Behind these possible explanations, however, is the question, what causes the convection currents or the tidal forces or the drag or the downward suction or the variation of the topography or the thinner oceanic crust? In other words, in a cause-effect scientific study, what is the first cause?

Ultimately, those of us who believe in God will answer, He is that first cause.

But are we saying that He, in watchmaker-like fashion, started the processes and has since, stepped back and is looking on to see what will happen next?

Or do we believe He who created the world and understands all its make up and function, who set down in Scripture the fact that the earth divided (something corroborated by the continental drift theory now widely held), and who has prophesied an increase in seismic activity as the day of the Lord draws nearer and nearer, is intimately involved in this world?

Sadly, throughout time man has declared that God is dead or irrelevant or nonexistent. But perhaps worst of all is this Christian version of this theme—that He is, but He is not powerful. He might have something to say about spiritual things (and then, only if it’s related to love and forgiveness), but the physical is beyond His reach.

This view, of course, contradicts Scripture. First is the clear revelation of His nature—He is omnipotent. He demonstrated this by His act of creation:

In the beginning God created the heavens and the earth.
– Gen 1:1

Since then, He has sustained what He made:

For by Him all things were created, both in the heavens and on earth, visible and invisible, whether thrones or dominions or rulers or authorities—all things have been created through Him and for Him. He is before all things, and in Him all things hold together.
– Col 1:16-17 [emphasis mine]

How He holds things together is coincidentally similar to how He created the world in the first place:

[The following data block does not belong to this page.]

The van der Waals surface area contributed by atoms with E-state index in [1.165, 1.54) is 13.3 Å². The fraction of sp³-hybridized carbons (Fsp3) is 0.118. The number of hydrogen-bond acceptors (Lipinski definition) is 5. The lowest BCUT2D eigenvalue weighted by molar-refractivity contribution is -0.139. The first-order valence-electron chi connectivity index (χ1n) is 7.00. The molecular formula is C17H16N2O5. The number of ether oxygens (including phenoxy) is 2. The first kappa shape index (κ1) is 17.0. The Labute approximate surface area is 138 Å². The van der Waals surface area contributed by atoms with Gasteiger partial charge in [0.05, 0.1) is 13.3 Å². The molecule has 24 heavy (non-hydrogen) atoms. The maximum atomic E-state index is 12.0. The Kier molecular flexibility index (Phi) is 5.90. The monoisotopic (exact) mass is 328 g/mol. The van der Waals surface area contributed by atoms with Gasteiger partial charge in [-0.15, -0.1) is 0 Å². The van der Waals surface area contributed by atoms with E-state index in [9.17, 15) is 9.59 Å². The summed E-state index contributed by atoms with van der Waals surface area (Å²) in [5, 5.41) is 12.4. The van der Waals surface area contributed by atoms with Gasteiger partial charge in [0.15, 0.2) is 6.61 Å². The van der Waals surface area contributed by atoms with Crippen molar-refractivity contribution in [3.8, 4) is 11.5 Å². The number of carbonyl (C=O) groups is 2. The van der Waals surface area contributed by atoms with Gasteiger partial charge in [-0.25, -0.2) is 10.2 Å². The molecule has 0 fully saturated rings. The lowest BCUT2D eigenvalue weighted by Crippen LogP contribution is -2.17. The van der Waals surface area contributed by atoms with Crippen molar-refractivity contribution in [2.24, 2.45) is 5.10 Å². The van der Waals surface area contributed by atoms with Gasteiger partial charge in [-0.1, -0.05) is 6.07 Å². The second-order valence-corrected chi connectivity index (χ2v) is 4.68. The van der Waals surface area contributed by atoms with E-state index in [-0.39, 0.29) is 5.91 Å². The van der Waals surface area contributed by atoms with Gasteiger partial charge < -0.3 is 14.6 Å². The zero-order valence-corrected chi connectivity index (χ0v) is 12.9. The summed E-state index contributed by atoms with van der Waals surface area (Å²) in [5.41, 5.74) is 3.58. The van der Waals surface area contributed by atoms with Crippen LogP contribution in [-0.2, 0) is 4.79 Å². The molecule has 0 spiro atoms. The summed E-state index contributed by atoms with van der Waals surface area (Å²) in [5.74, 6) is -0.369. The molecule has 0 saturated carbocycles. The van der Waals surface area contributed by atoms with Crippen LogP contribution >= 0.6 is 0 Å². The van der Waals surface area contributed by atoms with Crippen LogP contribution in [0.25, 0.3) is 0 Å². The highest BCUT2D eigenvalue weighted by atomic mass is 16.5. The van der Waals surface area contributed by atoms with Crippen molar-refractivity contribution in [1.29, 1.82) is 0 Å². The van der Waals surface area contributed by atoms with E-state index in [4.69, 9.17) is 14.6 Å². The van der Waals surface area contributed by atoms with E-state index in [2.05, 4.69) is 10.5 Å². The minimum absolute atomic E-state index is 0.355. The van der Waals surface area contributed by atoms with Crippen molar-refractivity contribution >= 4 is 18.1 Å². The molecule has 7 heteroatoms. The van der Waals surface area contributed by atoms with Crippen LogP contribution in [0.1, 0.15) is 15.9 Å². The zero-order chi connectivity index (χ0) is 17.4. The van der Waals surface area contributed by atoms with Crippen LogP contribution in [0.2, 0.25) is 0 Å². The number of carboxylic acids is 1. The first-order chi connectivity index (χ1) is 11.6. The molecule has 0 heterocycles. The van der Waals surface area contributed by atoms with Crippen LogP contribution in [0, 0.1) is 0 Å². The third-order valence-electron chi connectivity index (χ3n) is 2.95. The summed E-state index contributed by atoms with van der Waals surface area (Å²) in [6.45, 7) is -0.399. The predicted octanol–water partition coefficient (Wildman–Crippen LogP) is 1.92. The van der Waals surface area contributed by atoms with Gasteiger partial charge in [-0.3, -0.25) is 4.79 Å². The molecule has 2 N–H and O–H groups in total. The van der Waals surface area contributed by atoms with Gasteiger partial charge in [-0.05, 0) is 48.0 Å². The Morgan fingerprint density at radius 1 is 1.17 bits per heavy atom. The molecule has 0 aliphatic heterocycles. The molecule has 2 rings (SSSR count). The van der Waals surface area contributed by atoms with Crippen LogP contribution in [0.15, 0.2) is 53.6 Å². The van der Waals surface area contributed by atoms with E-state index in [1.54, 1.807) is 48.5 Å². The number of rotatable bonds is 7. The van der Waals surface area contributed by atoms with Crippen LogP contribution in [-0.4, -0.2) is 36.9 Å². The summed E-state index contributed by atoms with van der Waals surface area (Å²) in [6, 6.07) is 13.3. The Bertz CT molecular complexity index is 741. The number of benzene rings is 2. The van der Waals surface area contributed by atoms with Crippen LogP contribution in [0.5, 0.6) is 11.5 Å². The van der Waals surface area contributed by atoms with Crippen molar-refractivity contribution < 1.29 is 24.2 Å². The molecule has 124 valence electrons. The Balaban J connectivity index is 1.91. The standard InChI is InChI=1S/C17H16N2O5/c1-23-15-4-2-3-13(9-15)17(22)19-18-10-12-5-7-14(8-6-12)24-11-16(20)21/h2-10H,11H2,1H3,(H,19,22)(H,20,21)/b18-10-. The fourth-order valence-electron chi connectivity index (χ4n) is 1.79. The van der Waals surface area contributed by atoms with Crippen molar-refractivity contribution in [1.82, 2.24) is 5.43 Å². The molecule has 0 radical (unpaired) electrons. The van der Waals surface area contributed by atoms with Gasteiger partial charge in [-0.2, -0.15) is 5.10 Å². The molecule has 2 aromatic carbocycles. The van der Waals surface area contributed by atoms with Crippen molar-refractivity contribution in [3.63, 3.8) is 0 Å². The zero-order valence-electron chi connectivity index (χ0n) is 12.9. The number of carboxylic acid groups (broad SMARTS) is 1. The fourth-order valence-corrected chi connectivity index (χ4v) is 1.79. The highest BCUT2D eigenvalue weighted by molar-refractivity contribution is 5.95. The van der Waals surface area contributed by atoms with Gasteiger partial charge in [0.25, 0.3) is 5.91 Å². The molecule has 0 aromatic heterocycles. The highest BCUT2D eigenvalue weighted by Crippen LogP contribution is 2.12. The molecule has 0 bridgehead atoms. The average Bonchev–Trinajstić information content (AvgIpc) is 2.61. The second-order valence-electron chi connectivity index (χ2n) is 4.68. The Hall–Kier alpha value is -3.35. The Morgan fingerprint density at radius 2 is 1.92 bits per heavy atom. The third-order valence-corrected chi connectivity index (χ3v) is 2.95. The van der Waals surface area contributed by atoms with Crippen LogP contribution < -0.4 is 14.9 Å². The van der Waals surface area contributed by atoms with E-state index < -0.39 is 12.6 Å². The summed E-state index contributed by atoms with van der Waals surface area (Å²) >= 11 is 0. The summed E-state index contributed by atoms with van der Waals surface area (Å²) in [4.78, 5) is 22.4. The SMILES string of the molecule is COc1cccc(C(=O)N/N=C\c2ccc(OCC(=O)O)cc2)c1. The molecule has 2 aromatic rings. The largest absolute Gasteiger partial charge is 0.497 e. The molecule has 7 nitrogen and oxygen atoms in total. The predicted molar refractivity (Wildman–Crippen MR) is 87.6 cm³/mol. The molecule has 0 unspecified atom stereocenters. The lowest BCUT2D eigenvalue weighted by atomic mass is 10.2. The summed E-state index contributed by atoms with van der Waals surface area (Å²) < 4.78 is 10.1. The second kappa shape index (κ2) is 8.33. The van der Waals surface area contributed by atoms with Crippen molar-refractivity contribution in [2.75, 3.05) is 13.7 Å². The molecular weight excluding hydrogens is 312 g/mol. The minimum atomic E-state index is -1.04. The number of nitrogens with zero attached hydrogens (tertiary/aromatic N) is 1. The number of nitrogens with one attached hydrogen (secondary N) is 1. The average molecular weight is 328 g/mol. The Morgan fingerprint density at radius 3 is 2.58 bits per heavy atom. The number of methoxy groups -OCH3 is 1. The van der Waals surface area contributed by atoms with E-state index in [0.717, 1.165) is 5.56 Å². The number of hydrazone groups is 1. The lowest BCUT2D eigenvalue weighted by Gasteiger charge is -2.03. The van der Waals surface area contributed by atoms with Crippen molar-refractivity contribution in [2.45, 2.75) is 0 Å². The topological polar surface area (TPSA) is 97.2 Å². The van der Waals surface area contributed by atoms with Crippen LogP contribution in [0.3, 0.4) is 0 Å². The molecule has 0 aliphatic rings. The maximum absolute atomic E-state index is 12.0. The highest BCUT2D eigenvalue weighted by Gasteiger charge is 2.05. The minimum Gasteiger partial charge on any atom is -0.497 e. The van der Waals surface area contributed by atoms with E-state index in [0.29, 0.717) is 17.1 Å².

God, after He spoke long ago to the fathers in the prophets in many portions and in many ways, in these last days has spoken to us in His Son, whom He appointed heir of all things, through whom also He made the world. And He is the radiance of His glory and the exact representation of His nature, and upholds all things by the word of His power.
– Heb 1:1-3 [emphasis mine]

And yet we are to believe He is standing by, wringing His hands, grieving over the uncontrollable events foisted on the human race by nature?

If God is God, that idea is absurd. And if God is God, we had better start paying attention to what He’s said in His word, because acts of God are not accidents of God. He has a purpose, and it would be wise of us to start talking in an intelligent way, informed by Scripture, about what that purpose might be.

With some minor changes this article is a reprint of one that appeared in March 2011.

Have We Neutered God?


The day after the latest earthquake in Japan, a couple Christians started take bets on when the first Christian “leader” (the qualification is theirs) would say something about God’s judgment on this Buddhist nation. Undoubtedly they had in mind what Pat Robertson said after the Haitian quake in January 2010.